Wednesday, 7 July 2021
BLUE AS AN ORANGE: on the road with the Bohemians
An enormous thank you to those who have supported my book. I’m truly grateful. The book has reached 19% and is starting to take shape.
To those of you who have expressed interest but haven't pledged yet, here is some more information about BLUE AS AN ORANGE, in case you decide you’d like to support it.
This project is one I’ve wanted to embark upon for years - and I’m delighted I now have the opportunity to do so. I’ve often wondered about those men and women around the world, whose creative output was just as important as that of their French and English counterparts but who, because of where they lived, have remained unknown to us. Once I started reading about them, I could not stop. Choosing the countries which would best represent them was a difficult task - why Russia and not Japan? Why Brazil and not Uruguay? Why not include Portugal and Spain? There are two answers to this: the first one is that there are only so many countries I can talk about. But in certain of them - Norway, Brazil, Africa, Greece and Italy among others - the influence of surrealism, and the radical effect it had on these Bohemians, resulted in a larger and more contagious response than it did did in other places (Japan and Portugal for example).Those responsible for that contagion forever changed the way art was perceived.They were penniless, talented outlaws who would establish their own rules – and the more radical the better. As I mention in my introduction, every decade thereafter produced another movement of sorts, picking up where the previous one had left off, adapting it into its national zeitgeist.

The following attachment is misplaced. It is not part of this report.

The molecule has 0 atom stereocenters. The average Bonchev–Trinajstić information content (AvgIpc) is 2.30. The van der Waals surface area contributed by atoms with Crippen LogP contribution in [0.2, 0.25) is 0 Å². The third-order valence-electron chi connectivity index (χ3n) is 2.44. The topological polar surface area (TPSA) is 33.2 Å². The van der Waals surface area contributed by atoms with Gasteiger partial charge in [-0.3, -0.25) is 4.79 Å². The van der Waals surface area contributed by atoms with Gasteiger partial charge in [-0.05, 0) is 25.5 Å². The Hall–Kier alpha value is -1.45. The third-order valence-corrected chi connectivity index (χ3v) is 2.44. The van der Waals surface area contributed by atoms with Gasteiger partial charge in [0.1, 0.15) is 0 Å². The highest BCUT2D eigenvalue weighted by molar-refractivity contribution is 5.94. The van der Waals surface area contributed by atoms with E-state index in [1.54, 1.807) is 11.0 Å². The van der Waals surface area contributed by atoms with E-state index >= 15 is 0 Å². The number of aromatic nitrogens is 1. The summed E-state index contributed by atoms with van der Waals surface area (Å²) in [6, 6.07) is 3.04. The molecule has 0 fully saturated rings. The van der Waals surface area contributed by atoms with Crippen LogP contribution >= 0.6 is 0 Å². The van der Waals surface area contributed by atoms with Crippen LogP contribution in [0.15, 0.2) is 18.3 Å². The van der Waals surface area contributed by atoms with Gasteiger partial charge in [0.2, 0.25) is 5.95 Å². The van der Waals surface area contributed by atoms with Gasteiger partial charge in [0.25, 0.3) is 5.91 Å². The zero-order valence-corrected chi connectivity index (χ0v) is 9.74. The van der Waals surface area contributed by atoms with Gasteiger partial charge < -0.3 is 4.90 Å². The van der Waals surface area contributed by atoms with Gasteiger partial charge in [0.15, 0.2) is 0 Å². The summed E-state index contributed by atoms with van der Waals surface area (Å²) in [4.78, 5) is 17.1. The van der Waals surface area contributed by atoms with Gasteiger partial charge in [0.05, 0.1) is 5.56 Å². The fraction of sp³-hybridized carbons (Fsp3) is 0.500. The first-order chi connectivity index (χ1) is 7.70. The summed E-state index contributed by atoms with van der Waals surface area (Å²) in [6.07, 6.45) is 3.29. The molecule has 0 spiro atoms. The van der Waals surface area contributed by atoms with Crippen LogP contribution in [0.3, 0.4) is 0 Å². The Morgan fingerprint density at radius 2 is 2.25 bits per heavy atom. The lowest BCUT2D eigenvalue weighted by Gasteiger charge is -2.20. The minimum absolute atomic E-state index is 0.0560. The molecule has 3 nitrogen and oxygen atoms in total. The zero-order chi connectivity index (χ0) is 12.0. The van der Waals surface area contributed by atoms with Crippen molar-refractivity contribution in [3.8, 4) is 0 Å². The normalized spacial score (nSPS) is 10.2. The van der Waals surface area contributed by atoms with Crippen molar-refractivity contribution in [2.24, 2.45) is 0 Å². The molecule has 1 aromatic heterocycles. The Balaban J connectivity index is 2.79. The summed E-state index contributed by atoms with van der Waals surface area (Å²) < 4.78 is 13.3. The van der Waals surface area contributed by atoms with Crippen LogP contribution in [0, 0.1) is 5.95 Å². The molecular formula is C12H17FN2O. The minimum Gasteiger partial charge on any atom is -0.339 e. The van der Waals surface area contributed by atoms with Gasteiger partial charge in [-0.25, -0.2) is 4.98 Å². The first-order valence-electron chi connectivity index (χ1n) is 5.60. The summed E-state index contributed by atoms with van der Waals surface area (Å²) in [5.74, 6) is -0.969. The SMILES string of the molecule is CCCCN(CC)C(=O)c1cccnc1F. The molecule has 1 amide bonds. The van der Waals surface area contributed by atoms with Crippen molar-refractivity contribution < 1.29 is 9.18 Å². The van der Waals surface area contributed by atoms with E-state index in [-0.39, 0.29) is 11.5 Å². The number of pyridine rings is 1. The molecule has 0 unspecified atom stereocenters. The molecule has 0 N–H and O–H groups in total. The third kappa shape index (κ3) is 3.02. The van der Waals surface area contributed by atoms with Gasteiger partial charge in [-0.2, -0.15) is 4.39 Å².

I’m now knee-deep in Paris, where the zeitgeist began. The poet and artist Max Jacob is sharing a tiny flat with Picasso, on the Boulevard Voltaire. The flat is decrepit, with no running water or electricity, but as Jean Cocteau said, ‘poverty is luxury.’ During the day Picasso paints while Max Jacob pays the bills by working in a department store, delivering packages in a wheelbarrow. On his way back he sometimes visits galleries pretending to be a rich dealer: ‘do you have works by Pablo Picasso?’ he asks, feigning a scandalised response when told that no, they do not. ‘But how could you not? A gallery of your stature? He’s a genius!’
Pablo Picasso and Max Jacob in 1901
Needless to say, that relationship became a complicated one, especially after Picasso’s stratospheric rise to stardom.
Italy will be my next port of call. Benedetta Cappa will be leaving her middle-class upbringing in order to become an artist, under the tutelage of Giacomo Balla. She has embraced the Futurist movement, and married its founder, Filippo Marinetti. But this was before realising that a ’scorn for women’ was part of the groups’ manifesto. How will she cope?
More countries will be added as these months go by and I shall keep you posted as I travel along.
In the meantime I wish you all a very happy summer - and please feel free to share the link!
All the best
Benedetta Cappa, Synthethis of Telegraphic and Telephonic Communications - 1933-1934
Signed hardback and bookmark
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